I had an early dental appointment this morning. Getting a deep cleaning of my teeth since I have not been in for almost two years because of the pandemic, and last Friday I woke up and discovered the crown on my molar was missing and is presumably now with the mustard somewhere in the aether. At any rate, I was out of the house bright and early, and as I opened the front door I observed that the Penthouse Suite nest on the front porch had been demolished:
All that remains are some straw and cotton lying in a pile on the porch:
I don’t know if the nest (which I leave up every year so they know they are welcome back) was destroyed as part of an annual remodeling, or if perhaps there is about to be a vicious turf war for nesting privileges. Regardless, it made me happy because spring is here. The cycle of life, they say.
It was on this day, a year ago, that the Balloon Juice community received the shocking and horrible news that Alain had died in his sleep. It feels like it was both just yesterday and a lifetime ago, but nonetheless, it has been a year. Now that the initial shock and grief are over, it’s so much easier to remember who Alain was as a person.
Oddly enough, I was in the basement the other day grabbing some of the remaining cans of peaches and pears, and I grabbed the last jar of peach jam and ginger that Alain had made and sent me. He’d sent me several different types of jellies and jams- peach/ginger and grape are the two I remember the most, and while I don’t recall the specific details, I do sort of think I remember the peaches were a special kind grown in Colorado. I stared at the jar for a while and looked at the thoughtful label, then went upstairs and ate it. It was so good I finished it in two meals, the second a sumptuous peanut butter and jelly sandwich with a heaping of the jam and an ice cold glass of milk. The classics never go out of style.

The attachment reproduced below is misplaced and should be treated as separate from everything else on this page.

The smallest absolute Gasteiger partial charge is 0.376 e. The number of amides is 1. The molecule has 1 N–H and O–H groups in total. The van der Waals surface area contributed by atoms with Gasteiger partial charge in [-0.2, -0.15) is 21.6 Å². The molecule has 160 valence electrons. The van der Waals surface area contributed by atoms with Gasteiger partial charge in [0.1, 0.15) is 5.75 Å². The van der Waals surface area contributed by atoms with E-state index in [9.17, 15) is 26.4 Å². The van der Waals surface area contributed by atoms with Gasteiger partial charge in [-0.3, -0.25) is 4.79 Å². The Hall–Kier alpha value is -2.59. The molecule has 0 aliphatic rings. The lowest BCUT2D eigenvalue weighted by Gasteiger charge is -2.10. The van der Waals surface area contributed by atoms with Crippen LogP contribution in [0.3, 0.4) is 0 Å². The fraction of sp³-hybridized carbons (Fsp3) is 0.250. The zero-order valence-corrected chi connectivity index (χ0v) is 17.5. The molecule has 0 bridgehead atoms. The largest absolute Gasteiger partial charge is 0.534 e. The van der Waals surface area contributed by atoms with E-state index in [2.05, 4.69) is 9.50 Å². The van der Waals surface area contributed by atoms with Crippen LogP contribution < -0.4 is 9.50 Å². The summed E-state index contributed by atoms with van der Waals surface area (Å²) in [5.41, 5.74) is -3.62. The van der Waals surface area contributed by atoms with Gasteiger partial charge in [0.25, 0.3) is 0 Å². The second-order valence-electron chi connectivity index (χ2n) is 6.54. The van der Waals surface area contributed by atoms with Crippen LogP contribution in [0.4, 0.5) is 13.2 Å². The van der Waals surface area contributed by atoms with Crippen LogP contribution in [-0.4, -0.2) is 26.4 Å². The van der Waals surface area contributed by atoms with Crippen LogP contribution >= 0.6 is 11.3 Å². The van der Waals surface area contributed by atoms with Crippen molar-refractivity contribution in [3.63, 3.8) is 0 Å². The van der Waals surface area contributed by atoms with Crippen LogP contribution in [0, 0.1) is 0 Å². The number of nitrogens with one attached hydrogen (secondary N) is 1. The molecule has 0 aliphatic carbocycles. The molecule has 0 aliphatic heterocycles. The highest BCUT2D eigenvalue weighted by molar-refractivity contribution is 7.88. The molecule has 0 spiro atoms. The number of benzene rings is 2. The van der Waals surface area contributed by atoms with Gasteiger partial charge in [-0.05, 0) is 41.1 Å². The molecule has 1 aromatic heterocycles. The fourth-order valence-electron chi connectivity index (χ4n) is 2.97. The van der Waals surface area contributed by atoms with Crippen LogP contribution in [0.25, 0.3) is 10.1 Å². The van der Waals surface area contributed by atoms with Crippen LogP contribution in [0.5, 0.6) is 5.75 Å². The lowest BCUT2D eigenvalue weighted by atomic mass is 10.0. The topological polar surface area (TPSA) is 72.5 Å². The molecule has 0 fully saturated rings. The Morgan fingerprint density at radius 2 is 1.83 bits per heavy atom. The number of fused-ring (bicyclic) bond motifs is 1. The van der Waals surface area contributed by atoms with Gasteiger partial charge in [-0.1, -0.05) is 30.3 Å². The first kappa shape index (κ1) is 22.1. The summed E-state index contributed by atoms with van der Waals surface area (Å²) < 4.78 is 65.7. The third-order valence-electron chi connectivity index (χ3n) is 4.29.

The peach jam really sums up who Alain was. He’d sent it to me because I had been making a bunch of jam and talking about it, and he was also making jam, and with his omnipresent thoughtfulness, decided he would send some to me. Alain was kind that way. He was generous with his time, spending thousands of hours on this website simply because he loved you all so much. And he was thoughtful- doing the little things, the generous things, the kind things, the things that make this crazy world bearable. Not because he wanted something in return, but because being kind made him happy.
In a world full of little men acting like big shots, throwing around money on grotesque buildings that are little more than vulgar vanity projects, or slapping their names on schools so that THEY WILL HAVE THEIR LEGACY AND THEY WILL BE REMEMBERED, we’re so lucky to get to know people like Alain. Buildings crumble, but the ripple effect of Alain’s kindness will be passed down by those who received it for generations.
Now that’s a legacy.